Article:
My Family and other Superheroes: Jonathan Edwards, Seren

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This collection, in parts nostalgic and emotional, reveals a poet preoccupied with heart and hearth. However, Jonathan Edwards’ characters and places stop short of being caricature, and his appeal to emotion does not trivialise the poignancy and pathos of his observations. Edwards is the poet as sociologist, as well as observer/participant; he makes the customs and culture of the hill tribes of south Wales as exotic as that of the Trobriand islanders.

In section one he records for posterity the myths and legends of one everyday family. ‘My Family in a Human Pyramid’ is a fabulous start, using the metaphor so cleverly that it is impossible not to visualise them tottering, to the amazement of the neighbours. Edwards reveals the welcome physical closeness of his family, saying of his father: “He grabs my ankles,/ half holding me up, and half holding me close.” This is echoed in ‘Evil Knievel Jumps over My Family’, where “Before he lands,/ there’s just time to glance along the line:/ though no one’s said a thing,/ all we Edwardses are holding hands.”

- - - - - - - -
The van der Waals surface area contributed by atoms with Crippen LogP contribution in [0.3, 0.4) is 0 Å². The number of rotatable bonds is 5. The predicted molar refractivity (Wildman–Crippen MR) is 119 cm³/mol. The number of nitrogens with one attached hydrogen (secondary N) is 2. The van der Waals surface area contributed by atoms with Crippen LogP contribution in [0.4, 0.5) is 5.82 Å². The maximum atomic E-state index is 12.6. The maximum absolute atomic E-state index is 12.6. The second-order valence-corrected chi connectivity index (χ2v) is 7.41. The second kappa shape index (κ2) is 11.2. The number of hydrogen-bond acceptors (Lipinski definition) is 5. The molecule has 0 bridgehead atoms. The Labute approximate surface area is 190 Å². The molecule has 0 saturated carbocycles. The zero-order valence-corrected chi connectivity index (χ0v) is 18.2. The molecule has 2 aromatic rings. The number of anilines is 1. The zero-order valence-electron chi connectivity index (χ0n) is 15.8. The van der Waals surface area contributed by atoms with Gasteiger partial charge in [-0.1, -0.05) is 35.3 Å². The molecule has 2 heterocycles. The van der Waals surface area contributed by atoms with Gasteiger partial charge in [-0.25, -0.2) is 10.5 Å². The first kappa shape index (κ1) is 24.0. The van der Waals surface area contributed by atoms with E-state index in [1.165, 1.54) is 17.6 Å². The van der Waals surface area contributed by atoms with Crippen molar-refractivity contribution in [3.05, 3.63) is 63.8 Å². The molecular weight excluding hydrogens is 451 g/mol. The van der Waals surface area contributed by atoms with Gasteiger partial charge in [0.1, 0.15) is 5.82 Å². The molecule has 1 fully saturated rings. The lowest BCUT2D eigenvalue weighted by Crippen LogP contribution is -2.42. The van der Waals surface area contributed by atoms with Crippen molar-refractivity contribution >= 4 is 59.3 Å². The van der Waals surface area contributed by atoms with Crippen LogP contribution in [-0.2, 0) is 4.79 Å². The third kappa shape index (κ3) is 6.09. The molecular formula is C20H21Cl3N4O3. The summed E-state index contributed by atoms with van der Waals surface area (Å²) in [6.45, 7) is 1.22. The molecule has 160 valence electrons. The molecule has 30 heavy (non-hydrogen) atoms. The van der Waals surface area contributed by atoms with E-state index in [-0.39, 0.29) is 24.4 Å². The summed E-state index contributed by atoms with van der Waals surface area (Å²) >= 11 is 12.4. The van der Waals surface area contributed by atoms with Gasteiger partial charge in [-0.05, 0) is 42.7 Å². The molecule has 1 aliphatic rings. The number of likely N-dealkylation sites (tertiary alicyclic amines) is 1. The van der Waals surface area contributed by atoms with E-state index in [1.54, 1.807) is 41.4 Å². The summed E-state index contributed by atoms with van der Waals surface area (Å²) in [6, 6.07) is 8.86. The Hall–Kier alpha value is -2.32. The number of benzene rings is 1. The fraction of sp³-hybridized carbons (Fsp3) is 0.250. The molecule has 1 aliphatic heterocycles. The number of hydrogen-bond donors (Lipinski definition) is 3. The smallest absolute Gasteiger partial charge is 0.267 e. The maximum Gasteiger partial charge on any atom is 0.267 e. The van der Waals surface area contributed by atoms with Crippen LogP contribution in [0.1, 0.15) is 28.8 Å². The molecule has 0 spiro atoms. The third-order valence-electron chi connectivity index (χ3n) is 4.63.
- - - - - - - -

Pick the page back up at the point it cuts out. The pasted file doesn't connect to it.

In section two the sociologist takes himself away from the comfort of his family to the harsher social and physical environment of a changing Wales. “These shoulder blades are Snowdon, the Brecon Beacons./ Walk gently on them.” (‘Anatomy’). His ‘View of Valleys Village from a Hill’ puts his Lillipution world in perspective, highlighting its vulnerability and impermanence. With God-like detachment he says: “From here, I could reach down/ and fuck with them… From here I could destroy everyone I know/ by blinking.” His compassion includes the “single mam/ pushing a pram, her head down and her face/ so much a frown, it’s like she’s trying to mow/ the pavement.” (‘View of Valleys High Street through a Café Window’). Dominated by a sense of loss, ‘Colliery Row’ is a forensic analysis of a street which has seen better days, “the terraced houses, semi-detached lives./ What is a street for?” To me that is a profound question. ‘Owen Jones’ (the hunchback in the kebab house?) symbolises wasted talent, a wasted generation, a past with a promise of a golden future.